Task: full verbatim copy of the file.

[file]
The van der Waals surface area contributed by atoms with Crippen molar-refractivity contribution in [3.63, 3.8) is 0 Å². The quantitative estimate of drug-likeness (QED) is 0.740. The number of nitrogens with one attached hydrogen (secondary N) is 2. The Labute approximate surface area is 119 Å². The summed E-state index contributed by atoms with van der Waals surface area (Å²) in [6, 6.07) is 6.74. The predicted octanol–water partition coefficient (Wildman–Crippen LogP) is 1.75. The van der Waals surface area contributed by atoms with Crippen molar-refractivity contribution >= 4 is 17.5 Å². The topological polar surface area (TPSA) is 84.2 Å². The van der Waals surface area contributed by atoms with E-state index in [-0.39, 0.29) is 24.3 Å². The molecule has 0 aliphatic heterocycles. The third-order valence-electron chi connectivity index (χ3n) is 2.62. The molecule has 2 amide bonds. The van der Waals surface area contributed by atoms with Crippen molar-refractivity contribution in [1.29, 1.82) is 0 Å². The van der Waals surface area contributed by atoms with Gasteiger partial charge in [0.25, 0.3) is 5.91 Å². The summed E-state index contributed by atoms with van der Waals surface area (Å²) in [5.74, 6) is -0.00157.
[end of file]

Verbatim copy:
The van der Waals surface area contributed by atoms with Crippen molar-refractivity contribution in [3.63, 3.8) is 0 Å². The quantitative estimate of drug-likeness (QED) is 0.740. The number of nitrogens with one attached hydrogen (secondary N) is 2. The Labute approximate surface area is 119 Å². The summed E-state index contributed by atoms with van der Waals surface area (Å²) in [6, 6.07) is 6.74. The predicted octanol–water partition coefficient (Wildman–Crippen LogP) is 1.75. The van der Waals surface area contributed by atoms with Crippen molar-refractivity contribution >= 4 is 17.5 Å². The topological polar surface area (TPSA) is 84.2 Å². The van der Waals surface area contributed by atoms with E-state index in [-0.39, 0.29) is 24.3 Å². The molecule has 0 aliphatic heterocycles. The third-order valence-electron chi connectivity index (χ3n) is 2.62. The molecule has 2 amide bonds. The van der Waals surface area contributed by atoms with Crippen molar-refractivity contribution in [1.29, 1.82) is 0 Å². The van der Waals surface area contributed by atoms with Gasteiger partial charge in [0.25, 0.3) is 5.91 Å². The summed E-state index contributed by atoms with van der Waals surface area (Å²) in [5.74, 6) is -0.00157.